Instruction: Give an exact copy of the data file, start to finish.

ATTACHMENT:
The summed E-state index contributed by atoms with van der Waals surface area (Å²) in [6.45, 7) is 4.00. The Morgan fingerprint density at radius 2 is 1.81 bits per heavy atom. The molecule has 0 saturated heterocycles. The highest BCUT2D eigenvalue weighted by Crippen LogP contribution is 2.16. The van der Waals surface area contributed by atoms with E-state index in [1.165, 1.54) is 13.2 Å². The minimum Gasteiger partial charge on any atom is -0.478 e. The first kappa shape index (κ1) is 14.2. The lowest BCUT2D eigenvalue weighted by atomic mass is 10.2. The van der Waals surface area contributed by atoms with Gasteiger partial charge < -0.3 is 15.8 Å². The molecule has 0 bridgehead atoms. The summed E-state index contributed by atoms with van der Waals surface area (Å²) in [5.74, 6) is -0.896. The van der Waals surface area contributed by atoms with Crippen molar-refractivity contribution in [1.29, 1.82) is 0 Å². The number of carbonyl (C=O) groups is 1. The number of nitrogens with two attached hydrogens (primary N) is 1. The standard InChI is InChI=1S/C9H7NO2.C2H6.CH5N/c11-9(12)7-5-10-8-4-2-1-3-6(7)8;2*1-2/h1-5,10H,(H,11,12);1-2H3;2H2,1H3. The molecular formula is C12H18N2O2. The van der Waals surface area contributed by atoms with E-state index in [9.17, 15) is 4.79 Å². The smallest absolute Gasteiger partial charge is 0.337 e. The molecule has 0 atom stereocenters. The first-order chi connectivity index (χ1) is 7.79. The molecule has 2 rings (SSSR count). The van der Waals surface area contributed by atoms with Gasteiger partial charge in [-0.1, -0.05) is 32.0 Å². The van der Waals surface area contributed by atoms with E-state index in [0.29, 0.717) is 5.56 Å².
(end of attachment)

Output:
The summed E-state index contributed by atoms with van der Waals surface area (Å²) in [6.45, 7) is 4.00. The Morgan fingerprint density at radius 2 is 1.81 bits per heavy atom. The molecule has 0 saturated heterocycles. The highest BCUT2D eigenvalue weighted by Crippen LogP contribution is 2.16. The van der Waals surface area contributed by atoms with E-state index in [1.165, 1.54) is 13.2 Å². The minimum Gasteiger partial charge on any atom is -0.478 e. The first kappa shape index (κ1) is 14.2. The lowest BCUT2D eigenvalue weighted by atomic mass is 10.2. The van der Waals surface area contributed by atoms with Gasteiger partial charge < -0.3 is 15.8 Å². The molecule has 0 bridgehead atoms. The summed E-state index contributed by atoms with van der Waals surface area (Å²) in [5.74, 6) is -0.896. The van der Waals surface area contributed by atoms with Crippen molar-refractivity contribution in [1.29, 1.82) is 0 Å². The number of carbonyl (C=O) groups is 1. The number of nitrogens with two attached hydrogens (primary N) is 1. The standard InChI is InChI=1S/C9H7NO2.C2H6.CH5N/c11-9(12)7-5-10-8-4-2-1-3-6(7)8;2*1-2/h1-5,10H,(H,11,12);1-2H3;2H2,1H3. The molecular formula is C12H18N2O2. The van der Waals surface area contributed by atoms with E-state index in [9.17, 15) is 4.79 Å². The smallest absolute Gasteiger partial charge is 0.337 e. The molecule has 0 atom stereocenters. The first-order chi connectivity index (χ1) is 7.79. The molecule has 2 rings (SSSR count). The van der Waals surface area contributed by atoms with Gasteiger partial charge in [-0.1, -0.05) is 32.0 Å². The van der Waals surface area contributed by atoms with E-state index in [0.29, 0.717) is 5.56 Å².